17. ^ a b c "Buck Showalter". Baseball Reference. Sports Reference. Retrieved December 23, 2014.
  18. ^ "Puckett receives Clemente award". USA Today. October 24, 1996. p. 5C.
  19. ^ "Tribe hire Showalter as senior adviser". ESPN.com. Associated Press. December 1, 2006. Retrieved August 15, 2011.
  20. ^ "Orioles name Buck Showalter Manager". Baltimore Orioles. MLB.com. July 29, 2010.
  21. ^ Zrebiec, Jeff (August 6, 2010). "To Showalter, No. 26 is more than a number". The Baltimore Sun.
  22. ^ Connolly, Dan (August 2, 2010). "Orioles introduce Buck Showalter as manager". The Baltimore Sun.
  23. ^ Karpovich, Todd (August 3, 2010). "Buck's era of accountability begins with win". MLB.com.
  24. ^ Ghiroli, Brittany (August 5, 2010). "Great Cesar's ghost: O's walk off for sweep". MLB.com.
  25. ^ Drellich, Evan (August 29, 2010). "Guthrie shuts down Halos to seal sweep". MLB.com.
  26. ^ Ghiroli, Brittany (May 1, 2012). "O's click behind Matusz in Buck's 1,000th win". MLB.com.
  27. ^ Bahr, Chris (October 24, 2012). "Sporting News MLB awards: Buck Showalter, Davey Johnson voted top managers". SportingNews.com.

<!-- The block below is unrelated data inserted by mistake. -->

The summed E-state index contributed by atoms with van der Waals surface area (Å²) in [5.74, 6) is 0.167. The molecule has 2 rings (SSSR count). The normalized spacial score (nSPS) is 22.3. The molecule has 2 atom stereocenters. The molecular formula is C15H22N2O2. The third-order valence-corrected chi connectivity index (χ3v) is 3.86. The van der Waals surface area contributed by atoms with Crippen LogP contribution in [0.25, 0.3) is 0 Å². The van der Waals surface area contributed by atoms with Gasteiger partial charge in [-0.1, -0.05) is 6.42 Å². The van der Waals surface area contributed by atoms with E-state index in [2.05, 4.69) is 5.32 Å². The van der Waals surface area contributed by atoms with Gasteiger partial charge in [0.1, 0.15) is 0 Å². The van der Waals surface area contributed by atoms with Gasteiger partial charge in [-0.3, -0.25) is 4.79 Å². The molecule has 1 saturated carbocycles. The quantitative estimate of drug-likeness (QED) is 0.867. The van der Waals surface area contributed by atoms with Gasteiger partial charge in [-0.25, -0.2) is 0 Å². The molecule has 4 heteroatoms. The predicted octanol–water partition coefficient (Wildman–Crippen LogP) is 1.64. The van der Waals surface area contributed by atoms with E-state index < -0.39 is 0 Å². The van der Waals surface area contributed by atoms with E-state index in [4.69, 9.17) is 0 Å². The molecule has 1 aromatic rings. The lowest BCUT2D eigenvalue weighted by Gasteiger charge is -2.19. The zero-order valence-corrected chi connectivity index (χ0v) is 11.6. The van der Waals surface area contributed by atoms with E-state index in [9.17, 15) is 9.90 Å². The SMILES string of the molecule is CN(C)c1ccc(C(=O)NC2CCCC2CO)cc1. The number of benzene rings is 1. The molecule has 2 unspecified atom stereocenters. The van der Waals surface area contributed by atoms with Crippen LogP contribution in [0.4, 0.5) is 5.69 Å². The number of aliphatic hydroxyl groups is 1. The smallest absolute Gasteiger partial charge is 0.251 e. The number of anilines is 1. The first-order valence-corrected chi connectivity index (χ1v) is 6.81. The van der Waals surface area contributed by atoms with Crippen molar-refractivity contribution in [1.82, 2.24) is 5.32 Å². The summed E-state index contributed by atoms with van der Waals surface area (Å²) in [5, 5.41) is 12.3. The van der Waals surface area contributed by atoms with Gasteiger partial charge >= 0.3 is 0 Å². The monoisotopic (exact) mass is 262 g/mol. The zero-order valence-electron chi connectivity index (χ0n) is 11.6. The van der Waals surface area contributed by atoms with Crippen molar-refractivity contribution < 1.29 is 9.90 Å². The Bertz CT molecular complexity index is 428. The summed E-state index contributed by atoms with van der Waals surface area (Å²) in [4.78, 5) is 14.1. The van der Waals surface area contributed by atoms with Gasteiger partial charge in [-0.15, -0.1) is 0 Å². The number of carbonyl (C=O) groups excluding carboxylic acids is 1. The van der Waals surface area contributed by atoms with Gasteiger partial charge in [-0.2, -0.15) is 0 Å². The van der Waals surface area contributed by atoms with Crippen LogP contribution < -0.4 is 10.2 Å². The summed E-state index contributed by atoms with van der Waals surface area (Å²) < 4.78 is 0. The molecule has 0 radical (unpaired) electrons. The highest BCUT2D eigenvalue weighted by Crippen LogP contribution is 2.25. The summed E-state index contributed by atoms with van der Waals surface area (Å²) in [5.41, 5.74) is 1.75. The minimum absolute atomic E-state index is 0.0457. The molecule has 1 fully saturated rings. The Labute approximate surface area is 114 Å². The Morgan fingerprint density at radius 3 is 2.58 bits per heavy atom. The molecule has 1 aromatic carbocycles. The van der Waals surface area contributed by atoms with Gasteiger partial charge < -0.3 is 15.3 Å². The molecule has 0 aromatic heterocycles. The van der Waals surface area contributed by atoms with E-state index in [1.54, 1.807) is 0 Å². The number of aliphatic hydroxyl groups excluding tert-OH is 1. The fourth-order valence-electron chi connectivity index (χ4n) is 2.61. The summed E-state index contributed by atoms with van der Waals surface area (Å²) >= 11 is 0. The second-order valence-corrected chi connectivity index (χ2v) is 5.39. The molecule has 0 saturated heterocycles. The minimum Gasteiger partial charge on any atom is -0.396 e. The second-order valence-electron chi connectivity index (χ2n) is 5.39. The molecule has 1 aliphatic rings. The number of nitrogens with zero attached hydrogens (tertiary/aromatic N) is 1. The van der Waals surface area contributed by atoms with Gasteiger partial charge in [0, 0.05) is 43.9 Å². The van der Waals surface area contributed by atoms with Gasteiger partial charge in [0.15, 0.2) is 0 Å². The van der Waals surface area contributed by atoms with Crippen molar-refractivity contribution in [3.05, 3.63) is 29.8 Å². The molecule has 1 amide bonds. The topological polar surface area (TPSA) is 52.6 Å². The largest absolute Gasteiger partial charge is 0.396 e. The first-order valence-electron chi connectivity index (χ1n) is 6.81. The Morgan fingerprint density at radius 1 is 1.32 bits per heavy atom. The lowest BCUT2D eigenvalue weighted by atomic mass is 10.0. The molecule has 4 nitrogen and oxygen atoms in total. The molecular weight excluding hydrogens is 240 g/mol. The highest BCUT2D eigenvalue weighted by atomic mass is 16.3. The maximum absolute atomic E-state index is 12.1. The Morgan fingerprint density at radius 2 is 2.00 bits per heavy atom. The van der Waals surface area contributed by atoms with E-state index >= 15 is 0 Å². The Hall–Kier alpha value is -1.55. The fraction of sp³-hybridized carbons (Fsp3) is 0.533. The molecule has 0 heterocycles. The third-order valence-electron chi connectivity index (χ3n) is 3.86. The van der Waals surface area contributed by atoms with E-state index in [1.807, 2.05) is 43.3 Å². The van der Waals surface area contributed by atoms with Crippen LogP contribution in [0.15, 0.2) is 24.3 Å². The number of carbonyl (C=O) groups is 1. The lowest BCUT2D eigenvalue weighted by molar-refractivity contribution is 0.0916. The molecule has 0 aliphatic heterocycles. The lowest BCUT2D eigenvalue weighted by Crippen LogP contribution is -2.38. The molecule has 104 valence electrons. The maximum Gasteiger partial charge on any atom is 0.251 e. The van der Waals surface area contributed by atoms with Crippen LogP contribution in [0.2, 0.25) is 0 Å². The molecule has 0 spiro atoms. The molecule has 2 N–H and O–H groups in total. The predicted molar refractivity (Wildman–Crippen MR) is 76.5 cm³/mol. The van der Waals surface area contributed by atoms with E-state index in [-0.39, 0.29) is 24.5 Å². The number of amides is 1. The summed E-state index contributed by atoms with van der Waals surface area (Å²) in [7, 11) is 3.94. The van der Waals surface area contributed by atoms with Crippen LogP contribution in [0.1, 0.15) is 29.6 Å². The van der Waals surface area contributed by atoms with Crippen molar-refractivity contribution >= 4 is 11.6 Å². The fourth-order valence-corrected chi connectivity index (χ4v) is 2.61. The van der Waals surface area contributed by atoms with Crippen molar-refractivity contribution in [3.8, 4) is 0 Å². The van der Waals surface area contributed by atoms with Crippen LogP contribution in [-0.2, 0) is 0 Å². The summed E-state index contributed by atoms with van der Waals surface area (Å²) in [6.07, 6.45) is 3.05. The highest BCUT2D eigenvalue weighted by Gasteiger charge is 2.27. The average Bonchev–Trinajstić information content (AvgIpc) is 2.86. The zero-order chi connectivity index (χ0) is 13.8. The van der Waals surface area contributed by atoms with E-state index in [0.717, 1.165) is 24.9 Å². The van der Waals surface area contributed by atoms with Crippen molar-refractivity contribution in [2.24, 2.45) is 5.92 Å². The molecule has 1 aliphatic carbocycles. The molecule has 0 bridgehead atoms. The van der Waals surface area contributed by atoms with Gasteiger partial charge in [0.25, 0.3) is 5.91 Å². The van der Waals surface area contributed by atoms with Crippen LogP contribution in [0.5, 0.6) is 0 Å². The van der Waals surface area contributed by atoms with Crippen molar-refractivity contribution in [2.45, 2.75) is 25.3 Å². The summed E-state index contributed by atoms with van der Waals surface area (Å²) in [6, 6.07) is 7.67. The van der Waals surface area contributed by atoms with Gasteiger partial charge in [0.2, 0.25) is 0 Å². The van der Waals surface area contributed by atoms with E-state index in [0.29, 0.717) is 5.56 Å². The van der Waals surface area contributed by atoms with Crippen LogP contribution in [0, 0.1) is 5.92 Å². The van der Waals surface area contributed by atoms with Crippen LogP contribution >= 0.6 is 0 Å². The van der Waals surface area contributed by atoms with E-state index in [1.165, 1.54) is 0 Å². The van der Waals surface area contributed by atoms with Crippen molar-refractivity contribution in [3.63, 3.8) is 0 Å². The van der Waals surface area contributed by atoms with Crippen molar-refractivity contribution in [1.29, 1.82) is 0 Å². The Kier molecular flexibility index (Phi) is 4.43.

28. ^ "Orioles' Buck Showalter, Dan Duquette sign extensions". ESPN.com. Retrieved February 18, 2016.
  29. ^ http://espn.go.com/mlb/story/_/id/11860864/2014-american-league-manager-year-buck-showalter-baltimore-orioles-named-al-winner
  30. ^ "Matt Williams, Buck Showalter win Manager of the Year awards". Yahoo Sports. November 11, 2014. Retrieved February 18, 2016.
  31. ^ "Buck Showalter Named American League Manager Of The Year". Retrieved February 18, 2016.
  32. ^ "Buck Showalter wins third AL Manager of the Year honors". USA TODAY. November 11, 2014. Retrieved February 18, 2016.
  33. ^ https://www.baseball-reference.com/managers/showabu99.shtml

External links

1992 New York Yankees season

The New York Yankees' 1992 season was the 90th season for the Yankees and their first under manager Buck Showalter. The team looked to improve their standings from 1991 when they finished fifth in the American League Eastern Division with a 71-91 record.

The Yankees did improve their record by five games and finished tied for fourth place with the Cleveland Indians at 76-86, twenty games behind the eventual world champion Toronto Blue Jays. The team finished with a losing record for the fourth consecutive year, with 86 the fewest losses in that span. This was the last season, to date, that the Yankees finished with a losing record.

The Yankees played at Yankee Stadium.

1993 New York Yankees season